Over time, others close to Selena started to become concerned.

Photo credit: Cesar Fuentes Cervantes / NETFLIX
Photo credit: Cesar Fuentes Cervantes / NETFLIX

"When I started off at the store, Selena had lots of friends working for her," explained Macas. "Once Yolanda came on board, she got rid of Selena's friends one by one. Anyone who captured Selena's attention, she eliminated."

But it was money which brought the situation to a head.

"The employees [at Selena Etc], they were saying a lot of things that Yolanda did," Pérez told the BBC. "When issues of money being gone popped up, that's really when we started closing everything up around her."

He added: "It's not like we thought that this person was possible [sic] of the act that she committed."

Selena's father Abraham told Texas Monthly that he "didn't realise what a problem Yolanda had become until it was too late".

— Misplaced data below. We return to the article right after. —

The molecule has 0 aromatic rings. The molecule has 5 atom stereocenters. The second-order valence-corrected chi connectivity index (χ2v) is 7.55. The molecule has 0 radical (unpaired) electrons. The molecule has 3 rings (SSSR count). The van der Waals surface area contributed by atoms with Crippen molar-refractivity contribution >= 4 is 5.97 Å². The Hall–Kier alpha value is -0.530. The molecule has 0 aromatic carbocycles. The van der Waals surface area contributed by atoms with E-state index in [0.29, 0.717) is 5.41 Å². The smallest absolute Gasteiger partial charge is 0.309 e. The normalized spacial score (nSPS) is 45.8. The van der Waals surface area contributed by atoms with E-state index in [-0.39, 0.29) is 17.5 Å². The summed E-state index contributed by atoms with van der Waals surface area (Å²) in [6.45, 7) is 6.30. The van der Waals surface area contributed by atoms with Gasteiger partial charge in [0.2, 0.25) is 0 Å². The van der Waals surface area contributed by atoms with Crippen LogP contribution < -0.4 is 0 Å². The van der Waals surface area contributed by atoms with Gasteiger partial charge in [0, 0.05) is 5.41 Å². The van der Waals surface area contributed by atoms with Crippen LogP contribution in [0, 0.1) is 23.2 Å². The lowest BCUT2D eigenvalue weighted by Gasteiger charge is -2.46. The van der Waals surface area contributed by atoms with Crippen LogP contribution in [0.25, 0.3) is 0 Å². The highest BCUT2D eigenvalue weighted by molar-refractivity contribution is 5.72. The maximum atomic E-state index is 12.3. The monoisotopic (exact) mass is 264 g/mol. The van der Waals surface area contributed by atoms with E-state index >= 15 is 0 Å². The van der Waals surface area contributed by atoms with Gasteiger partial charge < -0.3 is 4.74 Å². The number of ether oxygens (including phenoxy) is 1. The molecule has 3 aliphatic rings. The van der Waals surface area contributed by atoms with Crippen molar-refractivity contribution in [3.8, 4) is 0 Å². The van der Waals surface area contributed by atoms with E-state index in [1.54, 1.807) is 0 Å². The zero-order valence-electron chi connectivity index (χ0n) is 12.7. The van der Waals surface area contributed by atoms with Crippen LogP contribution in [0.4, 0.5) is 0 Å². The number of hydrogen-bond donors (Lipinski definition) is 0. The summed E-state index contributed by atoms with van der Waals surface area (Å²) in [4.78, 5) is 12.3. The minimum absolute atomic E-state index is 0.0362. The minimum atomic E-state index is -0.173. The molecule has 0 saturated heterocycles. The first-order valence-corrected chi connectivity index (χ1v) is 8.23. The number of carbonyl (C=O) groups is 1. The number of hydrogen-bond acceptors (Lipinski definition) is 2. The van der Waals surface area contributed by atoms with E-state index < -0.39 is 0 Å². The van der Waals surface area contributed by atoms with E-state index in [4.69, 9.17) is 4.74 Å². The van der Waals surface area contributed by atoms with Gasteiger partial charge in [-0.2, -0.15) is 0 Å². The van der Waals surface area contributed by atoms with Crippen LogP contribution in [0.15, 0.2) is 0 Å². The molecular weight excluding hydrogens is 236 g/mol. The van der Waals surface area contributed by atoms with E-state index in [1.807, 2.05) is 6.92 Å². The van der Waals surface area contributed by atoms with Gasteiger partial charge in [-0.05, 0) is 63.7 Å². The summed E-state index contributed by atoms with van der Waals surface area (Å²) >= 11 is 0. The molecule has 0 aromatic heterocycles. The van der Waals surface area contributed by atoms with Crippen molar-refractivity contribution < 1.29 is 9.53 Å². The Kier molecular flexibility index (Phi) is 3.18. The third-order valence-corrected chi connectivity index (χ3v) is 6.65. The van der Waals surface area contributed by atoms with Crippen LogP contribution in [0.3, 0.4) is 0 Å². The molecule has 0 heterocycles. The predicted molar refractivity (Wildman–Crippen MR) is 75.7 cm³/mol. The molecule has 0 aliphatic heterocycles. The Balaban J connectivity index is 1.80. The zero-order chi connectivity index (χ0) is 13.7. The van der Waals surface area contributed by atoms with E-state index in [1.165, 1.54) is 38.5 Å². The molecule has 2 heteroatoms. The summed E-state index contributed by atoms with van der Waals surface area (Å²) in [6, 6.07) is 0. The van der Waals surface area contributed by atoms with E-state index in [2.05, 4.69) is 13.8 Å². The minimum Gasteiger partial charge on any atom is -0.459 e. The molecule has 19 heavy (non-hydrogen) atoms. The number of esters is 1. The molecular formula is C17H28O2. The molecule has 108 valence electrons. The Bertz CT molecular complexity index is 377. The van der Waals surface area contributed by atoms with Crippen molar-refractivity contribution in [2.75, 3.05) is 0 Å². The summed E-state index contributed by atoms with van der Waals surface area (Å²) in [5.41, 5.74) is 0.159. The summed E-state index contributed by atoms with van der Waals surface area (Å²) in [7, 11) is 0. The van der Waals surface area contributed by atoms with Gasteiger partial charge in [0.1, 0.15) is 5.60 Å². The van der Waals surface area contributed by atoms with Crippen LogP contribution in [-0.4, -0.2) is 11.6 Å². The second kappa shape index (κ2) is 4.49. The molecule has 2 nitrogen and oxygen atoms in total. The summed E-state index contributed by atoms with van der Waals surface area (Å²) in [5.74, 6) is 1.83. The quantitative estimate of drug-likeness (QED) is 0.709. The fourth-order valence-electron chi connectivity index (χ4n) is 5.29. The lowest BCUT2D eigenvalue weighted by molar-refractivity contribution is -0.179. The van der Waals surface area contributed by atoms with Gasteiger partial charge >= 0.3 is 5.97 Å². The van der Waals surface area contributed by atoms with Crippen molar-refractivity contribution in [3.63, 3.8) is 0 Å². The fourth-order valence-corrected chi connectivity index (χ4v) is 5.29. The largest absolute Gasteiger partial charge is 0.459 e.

Photo credit: Michael Lavine - Netflix
Photo credit: Michael Lavine - Netflix

Selena was shot and killed at the age of 23. It was Yolanda who pulled the trigger, shooting the young woman in the back as she turned to leave.

The singer had gone to meet her at the Days Inn motel in Corpus Christie to discuss money that had gone missing. According to some reports, as much as $30,000 had disappeared.

"The morning of March 31 [1995], Selena got up early," Pérez told the BBC. "I didn't even think to say, 'Hey, where are you going?' No red flags went up. I didn't think anything about her going to the hotel by herself where Yolanda was."